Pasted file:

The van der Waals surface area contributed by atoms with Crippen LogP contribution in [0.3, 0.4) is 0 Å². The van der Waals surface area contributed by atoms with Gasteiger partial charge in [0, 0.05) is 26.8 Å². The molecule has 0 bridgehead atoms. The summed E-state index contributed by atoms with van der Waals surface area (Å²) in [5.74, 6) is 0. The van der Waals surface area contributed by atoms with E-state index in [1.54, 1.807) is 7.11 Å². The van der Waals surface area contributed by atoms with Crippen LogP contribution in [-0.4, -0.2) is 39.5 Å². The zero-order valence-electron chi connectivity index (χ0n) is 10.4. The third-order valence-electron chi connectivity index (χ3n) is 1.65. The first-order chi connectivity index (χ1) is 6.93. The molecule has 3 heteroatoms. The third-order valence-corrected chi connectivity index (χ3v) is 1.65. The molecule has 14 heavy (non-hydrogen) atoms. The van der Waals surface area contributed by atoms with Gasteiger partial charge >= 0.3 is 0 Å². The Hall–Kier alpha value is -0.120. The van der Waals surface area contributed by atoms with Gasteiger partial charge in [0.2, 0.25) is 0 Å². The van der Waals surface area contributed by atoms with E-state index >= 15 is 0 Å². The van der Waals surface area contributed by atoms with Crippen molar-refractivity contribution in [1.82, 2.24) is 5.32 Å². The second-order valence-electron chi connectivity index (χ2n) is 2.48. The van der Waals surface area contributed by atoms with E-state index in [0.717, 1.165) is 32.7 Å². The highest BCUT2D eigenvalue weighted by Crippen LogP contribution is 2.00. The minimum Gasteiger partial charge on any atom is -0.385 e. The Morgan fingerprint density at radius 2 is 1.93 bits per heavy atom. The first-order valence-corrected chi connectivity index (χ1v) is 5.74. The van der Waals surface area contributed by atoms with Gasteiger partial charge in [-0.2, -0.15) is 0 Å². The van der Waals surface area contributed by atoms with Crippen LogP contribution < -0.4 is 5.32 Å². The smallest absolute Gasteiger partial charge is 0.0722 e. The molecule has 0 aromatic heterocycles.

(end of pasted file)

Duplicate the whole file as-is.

The van der Waals surface area contributed by atoms with Crippen LogP contribution in [0.3, 0.4) is 0 Å². The van der Waals surface area contributed by atoms with Gasteiger partial charge in [0, 0.05) is 26.8 Å². The molecule has 0 bridgehead atoms. The summed E-state index contributed by atoms with van der Waals surface area (Å²) in [5.74, 6) is 0. The van der Waals surface area contributed by atoms with E-state index in [1.54, 1.807) is 7.11 Å². The van der Waals surface area contributed by atoms with Crippen LogP contribution in [-0.4, -0.2) is 39.5 Å². The zero-order valence-electron chi connectivity index (χ0n) is 10.4. The third-order valence-electron chi connectivity index (χ3n) is 1.65. The first-order chi connectivity index (χ1) is 6.93. The molecule has 3 heteroatoms. The third-order valence-corrected chi connectivity index (χ3v) is 1.65. The molecule has 14 heavy (non-hydrogen) atoms. The van der Waals surface area contributed by atoms with Gasteiger partial charge >= 0.3 is 0 Å². The Hall–Kier alpha value is -0.120. The van der Waals surface area contributed by atoms with Gasteiger partial charge in [0.2, 0.25) is 0 Å². The van der Waals surface area contributed by atoms with E-state index >= 15 is 0 Å². The van der Waals surface area contributed by atoms with Crippen molar-refractivity contribution in [1.82, 2.24) is 5.32 Å². The second-order valence-electron chi connectivity index (χ2n) is 2.48. The van der Waals surface area contributed by atoms with E-state index in [0.717, 1.165) is 32.7 Å². The highest BCUT2D eigenvalue weighted by Crippen LogP contribution is 2.00. The minimum Gasteiger partial charge on any atom is -0.385 e. The Morgan fingerprint density at radius 2 is 1.93 bits per heavy atom. The first-order valence-corrected chi connectivity index (χ1v) is 5.74. The van der Waals surface area contributed by atoms with Gasteiger partial charge in [-0.2, -0.15) is 0 Å². The van der Waals surface area contributed by atoms with Crippen LogP contribution < -0.4 is 5.32 Å². The smallest absolute Gasteiger partial charge is 0.0722 e. The molecule has 0 aromatic heterocycles.